Q & A Library
Topping Off Energy with Taurine?
I am curious about taurine, the active ingredient in the product Red Bull. What is it? What does it do? Is it safe?
Answer (Published 5/30/2003)
Taurine, often called an amino acid, is not part of the human body’s structural proteins. Rather, it remains free in the blood and tissues. In fact, it is one of the most abundant free amino-acid-like compounds found in skeletal and cardiac muscle, as well as in the nervous system, and it is important in metabolism, particularly in the brain. Taurine works in electrically active tissues to stabilize cell membranes. It also has functions in the gallbladder, eyes, and blood vessels, and appears to have some antioxidant and detoxifying activity. Taurine aids the movement of potassium, sodium, calcium and magnesium in and out of cells and thus helps generate nerve impulses.
Medically, taurine has been used to help treat epilepsy and other excitable brain states. Its anti-convulsant effect comes from its ability to stabilize nerve cell membranes, which prevents the erratic firing of nerve cells, and research has shown that taurine levels tend to be low at seizure sites.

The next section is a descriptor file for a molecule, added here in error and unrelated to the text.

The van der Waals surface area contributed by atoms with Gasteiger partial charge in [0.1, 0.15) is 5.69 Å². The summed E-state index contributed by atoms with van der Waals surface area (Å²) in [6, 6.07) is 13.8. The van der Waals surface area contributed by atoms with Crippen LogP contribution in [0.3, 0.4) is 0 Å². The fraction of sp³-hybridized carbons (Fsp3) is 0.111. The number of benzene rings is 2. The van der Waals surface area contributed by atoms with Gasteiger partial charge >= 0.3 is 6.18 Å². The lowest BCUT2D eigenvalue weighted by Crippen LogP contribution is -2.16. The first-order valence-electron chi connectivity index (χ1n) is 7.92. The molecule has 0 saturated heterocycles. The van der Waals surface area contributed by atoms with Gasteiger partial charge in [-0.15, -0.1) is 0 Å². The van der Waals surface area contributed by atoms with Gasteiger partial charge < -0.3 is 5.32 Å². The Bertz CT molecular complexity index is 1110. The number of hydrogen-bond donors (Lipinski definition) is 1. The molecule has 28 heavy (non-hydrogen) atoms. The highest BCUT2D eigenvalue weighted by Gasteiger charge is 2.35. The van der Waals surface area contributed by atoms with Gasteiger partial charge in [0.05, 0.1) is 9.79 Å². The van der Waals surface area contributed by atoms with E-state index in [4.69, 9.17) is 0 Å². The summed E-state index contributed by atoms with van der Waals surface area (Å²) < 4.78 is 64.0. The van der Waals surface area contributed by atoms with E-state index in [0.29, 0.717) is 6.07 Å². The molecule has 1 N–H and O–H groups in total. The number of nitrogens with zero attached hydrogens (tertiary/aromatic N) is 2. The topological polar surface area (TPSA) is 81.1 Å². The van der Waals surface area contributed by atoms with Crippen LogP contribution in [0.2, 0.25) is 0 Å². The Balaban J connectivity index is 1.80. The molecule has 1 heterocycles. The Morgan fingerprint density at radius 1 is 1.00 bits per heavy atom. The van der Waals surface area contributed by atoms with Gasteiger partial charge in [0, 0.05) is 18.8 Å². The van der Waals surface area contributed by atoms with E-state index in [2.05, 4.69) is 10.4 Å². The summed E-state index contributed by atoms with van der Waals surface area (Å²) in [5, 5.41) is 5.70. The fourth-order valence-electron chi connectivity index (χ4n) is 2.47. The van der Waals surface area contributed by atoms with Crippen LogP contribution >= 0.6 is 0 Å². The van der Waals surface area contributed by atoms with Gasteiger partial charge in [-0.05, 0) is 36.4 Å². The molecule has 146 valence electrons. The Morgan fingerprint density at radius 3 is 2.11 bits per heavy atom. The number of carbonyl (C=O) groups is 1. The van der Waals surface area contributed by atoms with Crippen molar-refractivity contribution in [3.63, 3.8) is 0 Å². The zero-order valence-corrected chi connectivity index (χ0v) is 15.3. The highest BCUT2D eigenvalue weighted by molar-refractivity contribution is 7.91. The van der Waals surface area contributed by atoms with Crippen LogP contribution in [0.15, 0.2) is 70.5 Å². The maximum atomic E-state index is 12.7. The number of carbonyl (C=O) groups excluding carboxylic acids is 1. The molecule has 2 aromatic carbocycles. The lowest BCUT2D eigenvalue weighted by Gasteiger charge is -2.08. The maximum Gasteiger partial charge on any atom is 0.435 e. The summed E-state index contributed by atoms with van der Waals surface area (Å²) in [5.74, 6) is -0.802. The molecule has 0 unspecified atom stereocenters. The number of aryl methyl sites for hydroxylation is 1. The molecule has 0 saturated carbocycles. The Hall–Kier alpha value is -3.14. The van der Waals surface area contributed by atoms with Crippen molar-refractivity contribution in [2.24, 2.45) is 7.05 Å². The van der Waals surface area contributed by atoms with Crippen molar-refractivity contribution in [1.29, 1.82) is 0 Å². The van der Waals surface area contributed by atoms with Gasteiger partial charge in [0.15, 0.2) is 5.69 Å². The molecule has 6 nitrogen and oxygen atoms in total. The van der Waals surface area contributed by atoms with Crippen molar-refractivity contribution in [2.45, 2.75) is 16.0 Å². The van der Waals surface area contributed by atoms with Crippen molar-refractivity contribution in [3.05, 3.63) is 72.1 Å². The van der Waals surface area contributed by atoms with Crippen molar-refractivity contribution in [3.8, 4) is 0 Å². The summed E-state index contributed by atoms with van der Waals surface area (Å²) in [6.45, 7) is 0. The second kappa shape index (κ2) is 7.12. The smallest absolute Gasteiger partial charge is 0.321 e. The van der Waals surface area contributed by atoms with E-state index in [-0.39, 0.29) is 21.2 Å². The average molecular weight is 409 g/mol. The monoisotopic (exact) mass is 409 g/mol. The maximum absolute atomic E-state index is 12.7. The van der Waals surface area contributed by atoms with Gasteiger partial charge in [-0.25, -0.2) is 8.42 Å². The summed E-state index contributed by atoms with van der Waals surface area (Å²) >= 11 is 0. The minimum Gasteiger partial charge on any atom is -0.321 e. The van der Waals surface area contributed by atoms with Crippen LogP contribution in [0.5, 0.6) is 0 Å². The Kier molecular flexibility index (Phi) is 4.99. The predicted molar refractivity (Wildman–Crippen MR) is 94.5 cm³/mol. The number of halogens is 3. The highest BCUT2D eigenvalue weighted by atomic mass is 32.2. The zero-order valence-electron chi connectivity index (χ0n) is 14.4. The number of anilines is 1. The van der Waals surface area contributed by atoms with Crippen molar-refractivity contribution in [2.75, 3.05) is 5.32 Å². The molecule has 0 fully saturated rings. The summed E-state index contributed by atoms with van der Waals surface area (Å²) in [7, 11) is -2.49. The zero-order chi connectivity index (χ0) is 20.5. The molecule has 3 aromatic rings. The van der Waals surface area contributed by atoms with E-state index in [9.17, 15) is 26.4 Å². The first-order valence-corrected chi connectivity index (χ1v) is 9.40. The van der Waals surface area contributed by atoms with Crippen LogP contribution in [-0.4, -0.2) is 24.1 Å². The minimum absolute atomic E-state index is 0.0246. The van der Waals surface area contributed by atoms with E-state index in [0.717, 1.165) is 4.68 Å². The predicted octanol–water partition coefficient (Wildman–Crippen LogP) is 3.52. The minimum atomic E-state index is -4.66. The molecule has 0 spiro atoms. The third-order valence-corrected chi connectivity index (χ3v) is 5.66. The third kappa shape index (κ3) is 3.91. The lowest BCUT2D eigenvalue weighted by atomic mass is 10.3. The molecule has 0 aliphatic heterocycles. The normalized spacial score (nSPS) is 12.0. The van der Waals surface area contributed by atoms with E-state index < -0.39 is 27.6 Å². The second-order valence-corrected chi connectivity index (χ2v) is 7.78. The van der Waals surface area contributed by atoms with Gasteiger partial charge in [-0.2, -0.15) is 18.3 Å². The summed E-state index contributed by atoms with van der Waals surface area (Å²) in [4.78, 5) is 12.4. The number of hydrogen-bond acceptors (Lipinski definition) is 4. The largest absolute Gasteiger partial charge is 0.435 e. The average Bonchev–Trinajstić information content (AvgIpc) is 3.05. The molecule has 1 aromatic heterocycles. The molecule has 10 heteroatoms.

In Japan, taurine is used to treat ischemic heart disease. Taurine also has potential for the treatment of certain heart arrhythmias. Patients with congestive heart failure are reported to have responded to taurine therapy, and taurine may help in the treatment of both hypertension and high cholesterol. It can improve gallbladder function by forming a substance called tauracholate from bile acids, which helps increase cholesterol elimination in bile.
The manufacturers of Red Bull claim that the body’s taurine production declines with extreme physical exertion and that this change can be remedied by drinking a can of Red Bull. I can’t say whether the taurine in Red Bull is responsible for the purported energy boosting effects. The other ingredients include caffeine and sugar, either of which could be a source for any energy surge some people may experience. Since the drink contains caffeine, sugar, B vitamins, and glucuronolactone (a substance found in the body that helps remove toxins), it is impossible to say whether one or more of the ingredients, the combination, or a clever advertising campaign deserves credit for its effects and commercial success.
Andrew Weil, M.D.
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